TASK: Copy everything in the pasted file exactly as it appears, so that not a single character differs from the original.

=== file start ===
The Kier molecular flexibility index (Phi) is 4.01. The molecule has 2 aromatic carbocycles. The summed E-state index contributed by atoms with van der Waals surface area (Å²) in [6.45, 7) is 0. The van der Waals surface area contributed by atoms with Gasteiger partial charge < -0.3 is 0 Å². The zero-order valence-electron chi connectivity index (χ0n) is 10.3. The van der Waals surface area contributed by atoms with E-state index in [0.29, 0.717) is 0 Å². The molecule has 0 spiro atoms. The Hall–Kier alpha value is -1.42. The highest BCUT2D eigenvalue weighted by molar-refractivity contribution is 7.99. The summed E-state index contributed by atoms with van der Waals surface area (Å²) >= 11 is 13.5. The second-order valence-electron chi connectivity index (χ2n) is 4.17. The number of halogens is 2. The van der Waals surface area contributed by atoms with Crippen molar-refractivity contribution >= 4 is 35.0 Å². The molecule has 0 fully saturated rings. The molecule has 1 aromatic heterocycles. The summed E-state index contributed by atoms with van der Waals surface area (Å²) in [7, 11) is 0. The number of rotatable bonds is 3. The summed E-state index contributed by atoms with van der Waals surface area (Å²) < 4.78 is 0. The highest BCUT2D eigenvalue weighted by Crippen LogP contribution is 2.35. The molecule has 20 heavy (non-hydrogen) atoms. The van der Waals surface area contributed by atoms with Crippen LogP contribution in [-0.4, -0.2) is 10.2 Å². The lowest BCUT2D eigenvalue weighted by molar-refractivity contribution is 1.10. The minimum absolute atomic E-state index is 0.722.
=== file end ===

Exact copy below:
The Kier molecular flexibility index (Phi) is 4.01. The molecule has 2 aromatic carbocycles. The summed E-state index contributed by atoms with van der Waals surface area (Å²) in [6.45, 7) is 0. The van der Waals surface area contributed by atoms with Gasteiger partial charge < -0.3 is 0 Å². The zero-order valence-electron chi connectivity index (χ0n) is 10.3. The van der Waals surface area contributed by atoms with E-state index in [0.29, 0.717) is 0 Å². The molecule has 0 spiro atoms. The Hall–Kier alpha value is -1.42. The highest BCUT2D eigenvalue weighted by molar-refractivity contribution is 7.99. The summed E-state index contributed by atoms with van der Waals surface area (Å²) >= 11 is 13.5. The second-order valence-electron chi connectivity index (χ2n) is 4.17. The number of halogens is 2. The van der Waals surface area contributed by atoms with Crippen molar-refractivity contribution >= 4 is 35.0 Å². The molecule has 0 fully saturated rings. The molecule has 1 aromatic heterocycles. The summed E-state index contributed by atoms with van der Waals surface area (Å²) in [7, 11) is 0. The number of rotatable bonds is 3. The summed E-state index contributed by atoms with van der Waals surface area (Å²) < 4.78 is 0. The highest BCUT2D eigenvalue weighted by Crippen LogP contribution is 2.35. The molecule has 20 heavy (non-hydrogen) atoms. The van der Waals surface area contributed by atoms with Crippen LogP contribution in [-0.4, -0.2) is 10.2 Å². The lowest BCUT2D eigenvalue weighted by molar-refractivity contribution is 1.10. The minimum absolute atomic E-state index is 0.722.